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The 10 TED Talks Every UX Designer Needs To Watch

Design has always run through TED’s veins—in fact, the ‘D’ in ‘TED’ stands for design. Through the years, the nonprofit has become an outlet of inspiration for many creatives alike.

Primarily, design has one ultimate purpose—creating something that users can work with. TED focuses on UX design a great deal, and it’s not an exaggeration to say that its talks have shaped the industry tremendously.

1. Got a wicked problem? First, tell me how you make toast

Video via TED

Have a problem; make toast. Or, to put it more finely, think about the process you go through to make toast, and then apply that systematic approach to your original problem. That’s the advice of designer and problem-solver Tom Wujec.

In his TED talk, Wujec walks through a simple design exercise that "reveals unexpected truths about the way we think about things". By breaking down wicked problems into mental models UX-ers can use to get to the heart of the why users act like they do.

2. Simplicity sells

Video via TED

Ever thought of exposing UI blunders through some snappy musical numbers? Us neither, but former New York Times columnist and tech nerd David Pogue does just that. In Simplicity Sells, Pogue exposes the very worst UIs he’s seen, and coins the phrase 'software rage' – that feeling users get from crummy interfaces. From Microsoft to Dell, no interface is safe from Pogue’s song and dance takedown. The Steve Jobs song is a must-hear.

3. The first secret of design is… noticing

Video via TED

In this lighthearted talk, Tony Fadell—the man behind the iPod and Nest thermostat—shares his tips for driving positive change in design.

4. 404, the story of a page not found

Video via TED

No one likes error pages, but here, funny new media expert Renny Gleeson proves that the appearance of a 404 page doesn’t have to be an ‘oops’ moment—it could be an opportunity for better relationships.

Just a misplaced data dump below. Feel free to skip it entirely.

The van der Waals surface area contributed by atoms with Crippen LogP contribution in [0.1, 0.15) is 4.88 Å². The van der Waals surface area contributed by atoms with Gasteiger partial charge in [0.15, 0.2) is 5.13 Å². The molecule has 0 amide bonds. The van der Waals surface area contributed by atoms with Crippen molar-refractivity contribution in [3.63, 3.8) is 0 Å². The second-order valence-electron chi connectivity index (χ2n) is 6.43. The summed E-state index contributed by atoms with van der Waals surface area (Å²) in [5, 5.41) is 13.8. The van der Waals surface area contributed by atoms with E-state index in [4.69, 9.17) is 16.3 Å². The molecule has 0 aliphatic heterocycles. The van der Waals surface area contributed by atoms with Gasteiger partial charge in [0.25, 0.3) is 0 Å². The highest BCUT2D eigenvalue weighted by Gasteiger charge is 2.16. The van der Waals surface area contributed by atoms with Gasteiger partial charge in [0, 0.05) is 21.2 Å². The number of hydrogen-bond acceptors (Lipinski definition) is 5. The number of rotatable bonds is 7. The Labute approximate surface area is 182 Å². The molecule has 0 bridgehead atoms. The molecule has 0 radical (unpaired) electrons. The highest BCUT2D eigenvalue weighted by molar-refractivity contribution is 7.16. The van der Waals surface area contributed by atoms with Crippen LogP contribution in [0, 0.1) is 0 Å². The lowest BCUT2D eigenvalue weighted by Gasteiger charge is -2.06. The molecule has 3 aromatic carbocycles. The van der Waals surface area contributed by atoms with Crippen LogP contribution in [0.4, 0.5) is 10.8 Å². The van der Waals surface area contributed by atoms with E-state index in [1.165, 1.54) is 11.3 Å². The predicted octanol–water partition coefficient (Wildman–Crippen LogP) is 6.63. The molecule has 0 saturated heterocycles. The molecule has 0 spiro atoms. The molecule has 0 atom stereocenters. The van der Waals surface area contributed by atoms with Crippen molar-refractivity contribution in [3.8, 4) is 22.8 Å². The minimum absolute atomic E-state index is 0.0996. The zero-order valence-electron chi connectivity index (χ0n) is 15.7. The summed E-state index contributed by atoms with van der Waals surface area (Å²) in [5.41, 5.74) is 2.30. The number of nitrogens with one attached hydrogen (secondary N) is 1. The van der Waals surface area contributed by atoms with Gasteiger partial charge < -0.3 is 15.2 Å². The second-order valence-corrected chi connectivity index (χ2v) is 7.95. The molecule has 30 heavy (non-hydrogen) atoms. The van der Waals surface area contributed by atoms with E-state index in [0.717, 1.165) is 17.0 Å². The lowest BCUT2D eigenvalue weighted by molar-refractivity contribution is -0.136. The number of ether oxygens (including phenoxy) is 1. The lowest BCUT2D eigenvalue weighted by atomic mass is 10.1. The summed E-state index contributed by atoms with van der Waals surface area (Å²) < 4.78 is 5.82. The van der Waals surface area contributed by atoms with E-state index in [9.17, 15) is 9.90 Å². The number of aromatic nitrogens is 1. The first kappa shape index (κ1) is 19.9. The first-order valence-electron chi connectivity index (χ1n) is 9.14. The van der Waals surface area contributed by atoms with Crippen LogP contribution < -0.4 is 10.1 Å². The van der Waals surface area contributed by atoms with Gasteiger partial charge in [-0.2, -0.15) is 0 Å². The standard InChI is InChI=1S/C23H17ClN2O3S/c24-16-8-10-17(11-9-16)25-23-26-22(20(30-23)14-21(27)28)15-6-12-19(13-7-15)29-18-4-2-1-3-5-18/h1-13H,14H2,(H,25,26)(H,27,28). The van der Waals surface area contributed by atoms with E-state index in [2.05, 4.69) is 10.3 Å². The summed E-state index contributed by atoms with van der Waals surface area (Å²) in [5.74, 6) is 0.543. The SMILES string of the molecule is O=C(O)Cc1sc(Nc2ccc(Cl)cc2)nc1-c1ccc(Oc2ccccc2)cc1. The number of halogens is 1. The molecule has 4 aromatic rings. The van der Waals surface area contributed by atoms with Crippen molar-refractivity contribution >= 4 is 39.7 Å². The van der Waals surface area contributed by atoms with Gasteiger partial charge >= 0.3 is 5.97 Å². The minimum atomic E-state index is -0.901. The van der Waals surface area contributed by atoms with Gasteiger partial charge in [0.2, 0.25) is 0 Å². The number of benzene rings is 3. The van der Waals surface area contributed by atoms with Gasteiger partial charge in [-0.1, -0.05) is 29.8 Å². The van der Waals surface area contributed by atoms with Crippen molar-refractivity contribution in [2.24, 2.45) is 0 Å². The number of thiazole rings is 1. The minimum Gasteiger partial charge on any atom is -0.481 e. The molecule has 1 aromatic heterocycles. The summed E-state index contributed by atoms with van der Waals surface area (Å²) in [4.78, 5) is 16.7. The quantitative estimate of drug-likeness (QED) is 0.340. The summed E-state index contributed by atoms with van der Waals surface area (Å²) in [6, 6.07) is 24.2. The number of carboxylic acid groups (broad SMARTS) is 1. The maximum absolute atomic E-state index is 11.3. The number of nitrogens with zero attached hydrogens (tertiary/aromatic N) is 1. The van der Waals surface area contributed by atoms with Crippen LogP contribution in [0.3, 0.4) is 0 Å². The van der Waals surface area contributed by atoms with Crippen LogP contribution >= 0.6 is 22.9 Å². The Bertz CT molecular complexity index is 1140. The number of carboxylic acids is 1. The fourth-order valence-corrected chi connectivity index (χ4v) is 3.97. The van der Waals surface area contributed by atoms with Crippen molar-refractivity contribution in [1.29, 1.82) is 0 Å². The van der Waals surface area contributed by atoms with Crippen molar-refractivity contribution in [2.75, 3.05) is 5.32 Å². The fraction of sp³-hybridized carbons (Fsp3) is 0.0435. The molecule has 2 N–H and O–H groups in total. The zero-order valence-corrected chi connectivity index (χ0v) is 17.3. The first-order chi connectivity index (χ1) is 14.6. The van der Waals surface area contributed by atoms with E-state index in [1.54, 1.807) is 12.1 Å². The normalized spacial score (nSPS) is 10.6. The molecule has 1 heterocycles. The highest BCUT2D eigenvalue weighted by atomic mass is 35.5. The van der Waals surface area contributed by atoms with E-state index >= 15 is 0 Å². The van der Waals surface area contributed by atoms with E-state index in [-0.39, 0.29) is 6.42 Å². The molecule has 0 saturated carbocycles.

5. The beauty of data visualization

Video via TED

Complex data sets don’t have to be a sight for sore eyes. In data journalist David McCandless’ talk, he transforms messy data like Facebook status updates and worldwide military spending into beautiful, simple, diagrams.

6. How Airbnb designs for trust

As the co-founder of Airbnb, Joe Gebbia knows a thing or two about designing delightful digital experiences. In this talk, Gebbia tells the story of how Airbnb got started, and how he and his UX team create UIs that build trust. Gebbia explains the ‘stranger bias’ that Airbnb users have to overcome by describing his own anxiety the first time he let a stranger sleep on an airbed in his apartment. In this talk, he also reveals how Airbnb uses of microcopy, user flows and microinteractions to build experiences that make strangers into friends.

7. How giant websites design for you (and a billion others, too)

Facebook’s Like and Share buttons are two of the most-viewed UI elements ever created. Get them right, and you can make life more delightful for billions of users, points out Margaret Gould Stewart; but get them wrong and you’ve got a riot on your hands.

As director of product design at the social media behemoth, Stewart has to be on top of the how and why of designing user experiences on a massive scale. Using real-world examples, she reveals three tips for how to design user interfaces for the entire world’s population.

8. Designers, think big!

What happens if you move from plain old ‘design’ to ‘design thinking’? That’s the question posed by CEO of IDEO Tim Brown in this talk. Brown argues that focusing on the small stuff in design isn’t working for us, and it’s time to make the shift to design thinking. 

Starting with the example of the original design thinker, 19th century engineer Isambard Kingdom Brunel, Brown explains that design thinking can help us visualise the whole user experience and create new human-centric solutions through prototyping, collaboration and participatory design. Through inspiring examples of design thinking in the developing world, Brown breaks down of the benefits of thinking big in design.

9. Reinventing User Experience

Design. You’re thinking about it wrong. At least that’s what Kes Sampanthar thinks. We all want to create engaging products, but counting clicks isn’t the way to do it. Instead of thinking about aesthetics or even usability, we have to think about motivating users. We need Sampanthar’s design paradigm, ‘motivational design’. 

Through a murder mystery story set in the Louvre and other fun stories, Sampanthar explains the psychology behind motivational design and how tapping into human pleasure centres can help us make engaging products.

10. The best computer interface? Maybe… your hands

Mobile gestures. Click rates. Pixels. Just some of the things that UI and UX designers won’t have to worry about any more if designer James Patten is right. He thinks the future might well involve digital information made visceral through incorporating physicality into a UI. 

In this talk, Patten draws on his experience in robotics and kinetics to explore how we can use physical objects in interface design. Drafting in an army of mini robots, Patten experiments with taking the user interface off the screen and putting it into our own hands – literally.


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